• More time. If you add up all the minutes in a day you spend looking for something, cleaning or doing laundry, or moving things around to create a space for a task, I’m willing to bet you could reclaim at least an hour a day, more like two or three, if you lived more like a minimalist.

I also think that applying the core beliefs above can be helpful in regards to work just as much as it applies to day-to-day living and home life.

I’m not sure I can do it and give it my all, but looking around the apartment I definitely see things that we don’t need, that we could find major purpose for with the money that could be made by selling it. I’m thinking that lots of craigslist, eBay, and garage sales are in our near future.

Dear Santa, I’d Love Some Tassimo T-Discs for Christmas This Year…

Okay, so here’s the rub. The boyfriend and I are enormous coffee drinkers in this house. I mean, all day, into the night. We’ve been through two coffee makers and an espresso/cap maker in the last 10 months together. When I told him that I was getting a Tassimo T20 Brewbot for us to try out, he immediately began Googling and researching out of sheer excitement.

I’m so totally obsessed in love with this thing, folks…

Okay so it doesn't really look like this... but how cute!

The one I received is white, and came with an aqua colored insert which I absolutely love…

I got the same set Gabe Taviano did, and am borrowing his photo of the set.

Okay, so as I sip on my homemade, Starbucks cappuccino, let me share with you some awesome details about this machine:

Introducing the new Tassimo T20 Brewbot by Bosch

  • Makes coffee, tea, cappuccino, latte, crema, espresso and hot cocoa
  • Makes drinks in about 1 minute
  • Includes an exclusive flow–through water heater for faster, quieter brewing
  • Space saving design ideal for apartments, dorm rooms and countertops
  • Smart bar code technology allows the brewer to adjust each beverage with the proper temperature pressure and amount of water
  • Weight: 7.08 lbs. Length: 11.0 “; Width: 7.9 “; Depth: 11.8 “
  • 1.5 Liter water tank
  • Retail Value: $129.99

SPECIAL OFFER: Purchase a Tassimo T20 Brewbot online here and save $25 and get 2 free T DISCS!
Also available at many fine retailers such as Bed Bath & Beyond, Walmart, Target, and more (but the special offer is online at the above link only).

T DISC Technology

Through patented technology developed and designed by Kraft Foods, the TASSIMO brewer reads the bar code printed on each T DISC to ensure optimal brewing conditions, including the exact water amount and temperature. Because the brewing takes place inside the T DISC, consumers can prepare different drinks, one after another, with no flavor transfer from cup to cup. This ensures first-cup freshness and consistent taste every time.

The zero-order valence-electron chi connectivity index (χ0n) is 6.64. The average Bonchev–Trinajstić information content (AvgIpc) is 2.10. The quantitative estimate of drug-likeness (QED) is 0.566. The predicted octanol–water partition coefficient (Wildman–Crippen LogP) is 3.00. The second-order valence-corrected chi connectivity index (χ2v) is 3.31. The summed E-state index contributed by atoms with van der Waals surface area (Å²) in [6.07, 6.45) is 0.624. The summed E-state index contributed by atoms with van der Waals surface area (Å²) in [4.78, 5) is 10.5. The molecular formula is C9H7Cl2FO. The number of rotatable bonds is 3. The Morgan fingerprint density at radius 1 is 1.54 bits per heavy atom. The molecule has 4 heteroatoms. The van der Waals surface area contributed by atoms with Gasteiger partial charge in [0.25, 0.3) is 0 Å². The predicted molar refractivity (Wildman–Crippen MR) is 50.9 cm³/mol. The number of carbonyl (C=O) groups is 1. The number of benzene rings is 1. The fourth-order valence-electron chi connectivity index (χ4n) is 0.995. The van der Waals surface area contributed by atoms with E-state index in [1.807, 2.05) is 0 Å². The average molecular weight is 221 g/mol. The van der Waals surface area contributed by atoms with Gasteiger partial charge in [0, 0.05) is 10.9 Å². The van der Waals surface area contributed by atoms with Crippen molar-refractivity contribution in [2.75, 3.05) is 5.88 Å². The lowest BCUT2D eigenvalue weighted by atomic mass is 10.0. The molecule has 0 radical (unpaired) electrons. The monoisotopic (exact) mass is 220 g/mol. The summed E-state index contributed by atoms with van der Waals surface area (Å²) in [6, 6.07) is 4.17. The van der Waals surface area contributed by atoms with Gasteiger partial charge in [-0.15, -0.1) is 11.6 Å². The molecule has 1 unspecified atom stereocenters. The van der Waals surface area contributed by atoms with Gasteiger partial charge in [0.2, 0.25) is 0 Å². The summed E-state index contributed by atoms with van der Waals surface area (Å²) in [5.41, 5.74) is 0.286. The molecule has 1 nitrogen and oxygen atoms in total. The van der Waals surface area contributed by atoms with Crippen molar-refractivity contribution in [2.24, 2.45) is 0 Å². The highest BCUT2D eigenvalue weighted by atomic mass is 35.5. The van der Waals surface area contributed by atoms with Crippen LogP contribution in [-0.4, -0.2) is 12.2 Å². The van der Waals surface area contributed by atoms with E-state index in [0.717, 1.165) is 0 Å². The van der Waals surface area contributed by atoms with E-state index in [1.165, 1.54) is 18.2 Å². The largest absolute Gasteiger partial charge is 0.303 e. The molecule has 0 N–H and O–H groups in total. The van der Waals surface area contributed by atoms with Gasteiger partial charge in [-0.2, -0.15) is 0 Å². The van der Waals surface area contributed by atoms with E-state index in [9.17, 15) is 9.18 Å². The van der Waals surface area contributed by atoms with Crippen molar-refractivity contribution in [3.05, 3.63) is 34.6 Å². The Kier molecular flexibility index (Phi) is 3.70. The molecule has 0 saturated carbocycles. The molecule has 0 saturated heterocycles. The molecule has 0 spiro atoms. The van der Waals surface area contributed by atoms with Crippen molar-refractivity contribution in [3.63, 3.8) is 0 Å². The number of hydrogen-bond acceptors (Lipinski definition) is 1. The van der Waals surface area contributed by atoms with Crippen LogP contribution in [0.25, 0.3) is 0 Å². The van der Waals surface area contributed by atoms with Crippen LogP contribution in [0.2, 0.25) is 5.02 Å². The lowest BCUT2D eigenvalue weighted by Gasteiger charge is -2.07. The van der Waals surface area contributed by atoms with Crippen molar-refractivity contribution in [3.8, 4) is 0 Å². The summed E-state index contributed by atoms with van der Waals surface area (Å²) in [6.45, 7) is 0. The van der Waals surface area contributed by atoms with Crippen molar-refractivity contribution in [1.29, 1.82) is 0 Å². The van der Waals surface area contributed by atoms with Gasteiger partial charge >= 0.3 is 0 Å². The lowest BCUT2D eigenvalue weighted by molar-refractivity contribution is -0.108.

Drink Varieties

TASSIMO is the only Home Brewing system that gives everyone the drink they want, from coffees and teas to rich cappuccinos and lattes. Even hot chocolate. Tassimo offers more than 40 beverage and flavor varieties to satisfy everyone with 13 distinctive beverage brands including Milka, Gevalia, Maxwell House, Suchard, Mastro Lorenzo, Twining’s®, Kenco, Jacob’s, TAZO®, Nabob, Carte Noire and Seattle’s Best Coffee®. TASSIMO even satisfies your coffee-house coffee cravings with a great variety of Starbucks brands – including Cappuccino Primo and Latte Primo.

You know you want one. I mean, seriously… Any coffeehouse style drink, in your own kitchen, with no mess, in under a minute, for a FRACTION of the cost? Hello!

Guess what… I get one to give away! Just check out the rules and regs below and enter to win!!

Giveaway Details

Will choose ONE winner on Friday, December 17th at 8am ET. You’ve got 12 hours to get back to me once I contact you, with your shipping information or another winner will be chosen.

US Residents only, sorry.

Ways to Enter:

1. REQUIRED: Head over to the Tassimo site and find a drink you think you’d like to make, and let me know in a comment. Make sure I can contact you easily if you’ve won.

2. Follow @tassimotaster on Twitter. (Make a separate comment once you do this.)

3. Become a fan of Tassimo on FaceBook. (Make another separate comment once you do this.)

SO that’s it! Good luck, I’m off to make myself another cappuccino! ;)

Disclaimer: I was given a Tassimo T20 Brewbot to review for the purpose of this post. Opinions are solely mine, and were not influenced or guided by Tassimo in any way. I was not paid, except for receiving the machine.

We have a WINNER!

Angeli119 is the winner of the Tassimo T20 Brewbot! I’ll be in touch via email to get your shipping address!

Thanks to all who participated! Don’t forget you can get $25 off and two free T-Discs by clicking here ~>